Much scientific work can be greatly aided by technology, helping to improve and streamline many of the processes involved. But researchers and university faculty may be unaware of these advancements, work on legacy systems that require updating to take advantage of technology advancements, or are comfortable with their traditional methods. Libraries often have the technologies to facilitate research — but spreading the knowledge to researchers and educators requires close collaboration, and publishers can help.
Why science is slow
One would think researchers in an academic setting would be on top of the latest tools and technologies to facilitate distributing their research to their peers and the public. But that’s not always the case. Change can occur slowly in academic research due to lack of awareness, a preference for the familiar, or a gap in skills required to adopt new technologies.
How libraries are responding
Libraries are beginning to understand the role they play in the advancement (or lack thereof) of scientific discovery and spread. They understand how technology can build bridges to knowledge. They are thinking about ways to engage with faculty and make the most of the digital environment that connects them.
For example, libraries are experimenting with using virtual reality technologies, chatbots, and voice search as ways to reach faculty and teach them about new tools and methods. One start-up called Lean Library lets librarians provide their services directly via a user’s web browser. Another example of libraries helping to facilitate scientific advancement is the collaboration between the National Library of Norway and the library at the University of Stanford. These libraries are looking at artificial intelligence (AI) and machine learning to better catalog their collections. This will enable easier discovery and access to the latest research.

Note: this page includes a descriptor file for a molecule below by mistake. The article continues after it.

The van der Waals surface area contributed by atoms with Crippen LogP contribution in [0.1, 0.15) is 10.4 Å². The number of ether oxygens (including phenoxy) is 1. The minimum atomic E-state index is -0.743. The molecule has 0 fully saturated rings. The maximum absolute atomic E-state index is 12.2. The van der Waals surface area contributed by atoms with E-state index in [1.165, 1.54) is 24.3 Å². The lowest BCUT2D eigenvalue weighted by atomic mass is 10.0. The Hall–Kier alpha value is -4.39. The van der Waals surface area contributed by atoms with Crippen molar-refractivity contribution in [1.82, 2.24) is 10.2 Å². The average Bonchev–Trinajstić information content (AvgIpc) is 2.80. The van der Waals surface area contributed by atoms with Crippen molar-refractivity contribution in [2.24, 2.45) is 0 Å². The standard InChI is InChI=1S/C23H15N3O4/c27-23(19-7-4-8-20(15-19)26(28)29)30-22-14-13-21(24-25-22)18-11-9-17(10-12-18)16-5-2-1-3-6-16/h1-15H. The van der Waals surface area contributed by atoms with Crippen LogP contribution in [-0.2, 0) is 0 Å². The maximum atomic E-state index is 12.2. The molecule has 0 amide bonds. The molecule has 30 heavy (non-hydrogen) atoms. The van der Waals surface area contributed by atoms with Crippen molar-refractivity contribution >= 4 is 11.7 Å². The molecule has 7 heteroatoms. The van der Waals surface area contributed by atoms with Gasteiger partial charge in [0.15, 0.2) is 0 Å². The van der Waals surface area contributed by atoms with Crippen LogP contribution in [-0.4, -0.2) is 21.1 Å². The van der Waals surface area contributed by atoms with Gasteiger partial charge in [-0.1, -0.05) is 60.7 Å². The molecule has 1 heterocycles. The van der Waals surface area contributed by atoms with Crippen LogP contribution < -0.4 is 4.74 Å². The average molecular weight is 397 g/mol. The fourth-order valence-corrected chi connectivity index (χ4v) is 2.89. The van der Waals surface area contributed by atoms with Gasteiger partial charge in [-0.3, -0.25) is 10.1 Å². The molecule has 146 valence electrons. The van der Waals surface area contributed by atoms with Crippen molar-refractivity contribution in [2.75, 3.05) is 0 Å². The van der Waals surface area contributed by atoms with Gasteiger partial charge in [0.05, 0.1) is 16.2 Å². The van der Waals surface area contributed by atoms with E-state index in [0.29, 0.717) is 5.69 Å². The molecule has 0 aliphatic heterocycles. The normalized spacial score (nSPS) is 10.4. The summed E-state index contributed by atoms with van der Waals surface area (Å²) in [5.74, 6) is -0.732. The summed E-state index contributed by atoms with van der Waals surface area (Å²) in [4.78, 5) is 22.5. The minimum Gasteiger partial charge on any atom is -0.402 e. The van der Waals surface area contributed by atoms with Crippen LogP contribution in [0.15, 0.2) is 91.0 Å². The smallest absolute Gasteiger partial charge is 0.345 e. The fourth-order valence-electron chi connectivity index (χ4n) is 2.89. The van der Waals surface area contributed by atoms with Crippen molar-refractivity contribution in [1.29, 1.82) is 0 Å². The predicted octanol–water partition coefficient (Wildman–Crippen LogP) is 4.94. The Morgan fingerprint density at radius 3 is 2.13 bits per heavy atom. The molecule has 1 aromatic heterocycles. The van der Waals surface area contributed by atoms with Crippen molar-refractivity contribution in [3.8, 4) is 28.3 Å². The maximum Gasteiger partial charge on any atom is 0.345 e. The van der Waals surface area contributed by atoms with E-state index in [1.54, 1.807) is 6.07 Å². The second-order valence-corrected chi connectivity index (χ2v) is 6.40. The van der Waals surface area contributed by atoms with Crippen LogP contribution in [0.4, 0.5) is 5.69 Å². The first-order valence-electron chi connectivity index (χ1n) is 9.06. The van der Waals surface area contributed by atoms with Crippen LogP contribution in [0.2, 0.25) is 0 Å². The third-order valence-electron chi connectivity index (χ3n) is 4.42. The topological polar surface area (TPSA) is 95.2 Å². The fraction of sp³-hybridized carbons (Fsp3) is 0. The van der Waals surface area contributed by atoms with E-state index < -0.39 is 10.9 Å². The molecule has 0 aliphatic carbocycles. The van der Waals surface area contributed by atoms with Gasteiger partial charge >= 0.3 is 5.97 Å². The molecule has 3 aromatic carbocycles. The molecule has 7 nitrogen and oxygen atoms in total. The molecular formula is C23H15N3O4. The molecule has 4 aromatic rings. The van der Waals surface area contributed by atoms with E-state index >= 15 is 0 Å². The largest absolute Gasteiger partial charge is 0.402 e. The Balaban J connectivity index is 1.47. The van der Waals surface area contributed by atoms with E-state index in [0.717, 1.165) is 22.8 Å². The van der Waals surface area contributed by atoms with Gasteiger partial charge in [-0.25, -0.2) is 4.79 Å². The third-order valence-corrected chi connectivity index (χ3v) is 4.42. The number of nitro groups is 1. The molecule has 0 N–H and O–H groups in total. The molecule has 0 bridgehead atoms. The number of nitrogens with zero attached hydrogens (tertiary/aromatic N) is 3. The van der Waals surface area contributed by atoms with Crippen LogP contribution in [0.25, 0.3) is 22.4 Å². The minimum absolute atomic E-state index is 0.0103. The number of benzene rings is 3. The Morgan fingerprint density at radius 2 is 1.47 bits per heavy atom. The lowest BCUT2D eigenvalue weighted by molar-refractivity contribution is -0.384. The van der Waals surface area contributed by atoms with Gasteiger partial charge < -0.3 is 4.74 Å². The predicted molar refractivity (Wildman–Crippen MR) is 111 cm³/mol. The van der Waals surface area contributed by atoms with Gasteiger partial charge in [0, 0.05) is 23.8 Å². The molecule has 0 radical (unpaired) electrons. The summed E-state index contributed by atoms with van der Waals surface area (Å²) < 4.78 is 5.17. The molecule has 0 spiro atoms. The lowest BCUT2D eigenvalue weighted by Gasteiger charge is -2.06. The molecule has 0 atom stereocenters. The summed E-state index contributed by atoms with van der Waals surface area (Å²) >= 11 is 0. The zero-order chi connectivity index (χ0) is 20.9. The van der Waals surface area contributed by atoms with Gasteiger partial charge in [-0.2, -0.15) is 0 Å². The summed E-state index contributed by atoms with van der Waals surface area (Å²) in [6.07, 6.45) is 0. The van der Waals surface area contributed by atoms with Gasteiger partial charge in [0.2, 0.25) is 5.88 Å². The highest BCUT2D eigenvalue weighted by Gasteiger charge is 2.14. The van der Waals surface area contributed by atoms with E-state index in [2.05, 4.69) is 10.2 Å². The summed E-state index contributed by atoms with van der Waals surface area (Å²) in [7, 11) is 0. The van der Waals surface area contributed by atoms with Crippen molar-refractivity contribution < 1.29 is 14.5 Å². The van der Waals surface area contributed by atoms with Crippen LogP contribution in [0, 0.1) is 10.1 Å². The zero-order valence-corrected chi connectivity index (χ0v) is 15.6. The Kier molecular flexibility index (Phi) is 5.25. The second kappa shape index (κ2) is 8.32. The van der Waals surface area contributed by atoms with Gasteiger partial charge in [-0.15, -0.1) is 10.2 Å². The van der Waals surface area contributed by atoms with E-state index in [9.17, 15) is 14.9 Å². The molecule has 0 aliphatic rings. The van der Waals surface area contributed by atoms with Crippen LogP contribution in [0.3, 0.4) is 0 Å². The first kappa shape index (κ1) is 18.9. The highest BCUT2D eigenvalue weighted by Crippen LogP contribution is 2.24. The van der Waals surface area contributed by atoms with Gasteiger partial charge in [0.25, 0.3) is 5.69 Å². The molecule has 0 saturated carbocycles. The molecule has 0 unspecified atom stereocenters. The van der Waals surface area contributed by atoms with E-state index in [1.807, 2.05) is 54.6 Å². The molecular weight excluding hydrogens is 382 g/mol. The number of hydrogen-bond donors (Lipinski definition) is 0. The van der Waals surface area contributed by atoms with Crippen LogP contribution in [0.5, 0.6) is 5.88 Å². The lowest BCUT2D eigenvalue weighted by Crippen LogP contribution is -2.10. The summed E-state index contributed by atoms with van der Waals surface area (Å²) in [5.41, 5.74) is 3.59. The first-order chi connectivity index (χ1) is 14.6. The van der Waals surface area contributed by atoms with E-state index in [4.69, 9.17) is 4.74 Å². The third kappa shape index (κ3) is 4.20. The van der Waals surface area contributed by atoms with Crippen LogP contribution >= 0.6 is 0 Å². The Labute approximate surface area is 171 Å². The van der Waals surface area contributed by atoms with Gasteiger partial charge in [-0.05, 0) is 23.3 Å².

How publishers can help
Accessibility and access management are two ways publishers can help the flow of scientific knowledge. To increase accessibility, publishers are working together to create sharing and operability standards. They are using advanced technologies such as neural networking to analyze and tag images for accessibility, and they are using AI to help with quality control and cataloging.
Access management is an important way publishers can work together. Researchers want seamless access to research, and research funding agencies want to ensure that taxpayer-funded research is accessible by those taxpayers. Publishers are also using identifiers such as ORCID iDs and CrossRef to connect research with its authors. This information, collected during the article submission process, is incorporated into the article’s metadata to help researchers find it.
Through communication and collaboration, libraries and publishers can work together toward solutions to facilitate easy access to research and implement technologies to enable researchers and academics to keep up with the latest methods and tools.